“Oooh, maths! I’ve never really worked this out before, but it seems it varies enormously. Probably the best you can hope for is one minute of finished mash-up per two hours of programme watched. But for things like our Apprentice and Downton Abbey videos, it’s more like one minute of mash-up from eight hours of raw footage. And of course there’s more to it than just watching the programmes. It’s a long process. You can’t really start with any preconceived ideas, as the chances are you won’t find the necessary words. You just have to watch A LOT of raw material, collect anything that sounds like it might be useful, and rearrange it all until it makes sense (and jokes).”
Do you get many requests?
“People do suggest suitable shows quite often, but we generally don’t end up doing them. Our videos take a long time, so when we do find the time to make a new one we generally already have an idea of our own that we’d like to try. We might try Bake Off at some point, but my gut feeling is that it would be quite difficult, as there are two hosts and two judges – that’s a much more complicated dynamic than Alan Sugar shouting at people over a desk. We have done Paul Hollywood’s Bread show – let’s just say once we’d finished with him, it wasn’t dough he was kneading (it was his penis).”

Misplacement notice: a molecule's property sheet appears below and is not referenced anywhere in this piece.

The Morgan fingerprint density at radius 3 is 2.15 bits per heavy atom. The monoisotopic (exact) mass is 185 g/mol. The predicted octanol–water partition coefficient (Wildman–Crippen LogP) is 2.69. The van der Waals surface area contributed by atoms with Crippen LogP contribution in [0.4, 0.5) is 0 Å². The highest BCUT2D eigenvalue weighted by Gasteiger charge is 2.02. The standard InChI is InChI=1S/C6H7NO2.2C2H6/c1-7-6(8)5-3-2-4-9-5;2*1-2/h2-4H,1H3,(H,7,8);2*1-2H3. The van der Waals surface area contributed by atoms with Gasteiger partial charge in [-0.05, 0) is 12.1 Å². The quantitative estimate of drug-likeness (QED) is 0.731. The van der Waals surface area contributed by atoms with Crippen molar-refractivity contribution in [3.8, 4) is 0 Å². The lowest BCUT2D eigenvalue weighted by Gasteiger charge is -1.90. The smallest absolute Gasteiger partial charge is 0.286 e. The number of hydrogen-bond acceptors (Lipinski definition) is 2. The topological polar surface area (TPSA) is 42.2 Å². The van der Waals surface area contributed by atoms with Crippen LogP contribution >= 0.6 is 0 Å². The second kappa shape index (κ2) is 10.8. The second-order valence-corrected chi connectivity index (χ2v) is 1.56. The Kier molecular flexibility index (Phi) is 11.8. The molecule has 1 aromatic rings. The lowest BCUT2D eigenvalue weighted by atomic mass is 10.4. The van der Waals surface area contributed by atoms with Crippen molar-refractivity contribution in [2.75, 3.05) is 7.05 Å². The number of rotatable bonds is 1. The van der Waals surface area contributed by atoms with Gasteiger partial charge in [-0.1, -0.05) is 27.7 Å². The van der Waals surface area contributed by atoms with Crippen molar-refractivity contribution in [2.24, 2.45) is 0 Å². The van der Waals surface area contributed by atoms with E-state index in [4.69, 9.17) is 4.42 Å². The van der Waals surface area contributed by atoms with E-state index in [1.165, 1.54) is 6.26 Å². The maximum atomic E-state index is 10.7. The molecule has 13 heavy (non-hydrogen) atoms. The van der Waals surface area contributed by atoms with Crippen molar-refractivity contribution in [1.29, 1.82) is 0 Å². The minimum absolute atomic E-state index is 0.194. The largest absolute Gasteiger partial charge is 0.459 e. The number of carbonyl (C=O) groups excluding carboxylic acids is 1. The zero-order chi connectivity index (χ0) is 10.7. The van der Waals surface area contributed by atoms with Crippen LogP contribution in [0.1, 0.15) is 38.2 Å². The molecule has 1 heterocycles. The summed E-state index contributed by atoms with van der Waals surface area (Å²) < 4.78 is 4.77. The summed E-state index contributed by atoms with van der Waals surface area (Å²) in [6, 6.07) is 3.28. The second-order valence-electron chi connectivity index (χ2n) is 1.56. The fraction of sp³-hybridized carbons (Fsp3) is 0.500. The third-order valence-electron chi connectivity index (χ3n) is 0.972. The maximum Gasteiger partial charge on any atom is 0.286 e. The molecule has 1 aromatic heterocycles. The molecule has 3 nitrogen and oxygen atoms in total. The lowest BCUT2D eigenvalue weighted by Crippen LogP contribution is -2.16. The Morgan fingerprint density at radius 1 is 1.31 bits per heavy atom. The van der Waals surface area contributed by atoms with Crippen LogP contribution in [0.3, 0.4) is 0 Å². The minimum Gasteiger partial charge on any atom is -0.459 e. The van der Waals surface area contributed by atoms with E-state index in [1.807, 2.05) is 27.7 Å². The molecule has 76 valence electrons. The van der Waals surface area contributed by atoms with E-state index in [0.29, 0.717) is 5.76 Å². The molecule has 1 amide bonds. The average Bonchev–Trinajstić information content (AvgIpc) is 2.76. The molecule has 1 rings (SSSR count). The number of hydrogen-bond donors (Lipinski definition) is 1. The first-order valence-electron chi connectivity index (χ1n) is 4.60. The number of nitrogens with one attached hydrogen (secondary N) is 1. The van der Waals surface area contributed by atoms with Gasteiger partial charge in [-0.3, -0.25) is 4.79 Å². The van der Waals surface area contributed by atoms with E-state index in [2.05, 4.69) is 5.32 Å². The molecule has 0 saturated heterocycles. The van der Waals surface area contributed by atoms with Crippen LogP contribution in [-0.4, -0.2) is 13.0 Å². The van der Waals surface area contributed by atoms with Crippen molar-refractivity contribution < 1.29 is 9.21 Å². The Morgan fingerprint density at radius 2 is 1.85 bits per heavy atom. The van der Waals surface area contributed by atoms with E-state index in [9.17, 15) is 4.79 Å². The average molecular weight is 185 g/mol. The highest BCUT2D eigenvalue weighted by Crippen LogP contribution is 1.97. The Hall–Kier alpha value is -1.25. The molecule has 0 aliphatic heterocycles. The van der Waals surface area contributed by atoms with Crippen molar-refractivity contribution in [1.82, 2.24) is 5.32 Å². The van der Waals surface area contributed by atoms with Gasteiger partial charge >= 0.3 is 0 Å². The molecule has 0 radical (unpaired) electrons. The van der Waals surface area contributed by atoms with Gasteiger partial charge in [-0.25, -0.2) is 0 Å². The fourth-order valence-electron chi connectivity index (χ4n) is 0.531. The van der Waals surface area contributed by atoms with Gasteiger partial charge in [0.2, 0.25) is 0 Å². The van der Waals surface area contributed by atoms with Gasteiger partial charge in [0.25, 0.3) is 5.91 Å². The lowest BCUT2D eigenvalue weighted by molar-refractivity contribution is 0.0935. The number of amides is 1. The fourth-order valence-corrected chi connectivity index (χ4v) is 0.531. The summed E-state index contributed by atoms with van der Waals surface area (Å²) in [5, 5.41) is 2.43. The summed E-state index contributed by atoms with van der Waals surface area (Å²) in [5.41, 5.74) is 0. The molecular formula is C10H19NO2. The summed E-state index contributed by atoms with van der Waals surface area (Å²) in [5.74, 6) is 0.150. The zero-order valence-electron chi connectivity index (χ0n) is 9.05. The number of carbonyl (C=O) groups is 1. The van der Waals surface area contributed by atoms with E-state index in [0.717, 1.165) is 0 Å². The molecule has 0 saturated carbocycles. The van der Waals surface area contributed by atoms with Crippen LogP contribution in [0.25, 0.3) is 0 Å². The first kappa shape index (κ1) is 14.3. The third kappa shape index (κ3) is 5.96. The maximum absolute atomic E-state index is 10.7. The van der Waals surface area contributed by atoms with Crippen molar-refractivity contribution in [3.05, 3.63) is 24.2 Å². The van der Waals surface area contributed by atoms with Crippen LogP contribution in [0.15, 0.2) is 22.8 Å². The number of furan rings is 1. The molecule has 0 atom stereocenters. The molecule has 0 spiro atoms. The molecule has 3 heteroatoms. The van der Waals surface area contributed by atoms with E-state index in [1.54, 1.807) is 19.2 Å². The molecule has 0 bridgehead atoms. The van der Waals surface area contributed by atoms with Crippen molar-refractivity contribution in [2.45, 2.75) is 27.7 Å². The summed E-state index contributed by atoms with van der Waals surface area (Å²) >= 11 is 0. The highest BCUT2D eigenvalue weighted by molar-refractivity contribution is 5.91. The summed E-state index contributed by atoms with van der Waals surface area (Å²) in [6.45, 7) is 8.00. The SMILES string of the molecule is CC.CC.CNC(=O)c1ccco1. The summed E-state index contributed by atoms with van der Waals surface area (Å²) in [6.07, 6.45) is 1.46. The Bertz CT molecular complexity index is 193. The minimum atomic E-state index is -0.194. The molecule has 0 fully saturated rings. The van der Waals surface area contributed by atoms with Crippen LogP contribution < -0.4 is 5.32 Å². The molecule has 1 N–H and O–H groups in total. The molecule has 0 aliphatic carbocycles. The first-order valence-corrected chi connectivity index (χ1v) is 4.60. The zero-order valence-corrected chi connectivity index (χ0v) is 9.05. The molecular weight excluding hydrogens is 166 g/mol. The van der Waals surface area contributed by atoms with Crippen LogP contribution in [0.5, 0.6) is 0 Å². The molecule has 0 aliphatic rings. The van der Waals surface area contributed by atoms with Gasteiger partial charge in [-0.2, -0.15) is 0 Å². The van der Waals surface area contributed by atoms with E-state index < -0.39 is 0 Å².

What do you do in down time to get away from TV? Ice fishing? Big game hunting? Paragliding?
“Cassetteboy is essentially a hobby that’s grown and got out of control. When what you used to do to relax becomes your ‘job’ (in the loosest possible sense of the word), it is hard to know what to do with your down time. Mainly I sit in silence, staring at the wall, trying not to think about Jeremy Kyle, Jamie Oliver or Alan Sugar.”
Do you have plans to go back to Edinburgh? Or are the rumours really true about a trip to Ibiza?
“We’d like to go back to Edinburgh, but we haven’t sorted anything out yet. We’re definitely going to Ibiza, we just need to find someone to pay for our flights, find us some accommodation and book us to play in their club. Shouldn’t be too difficult.”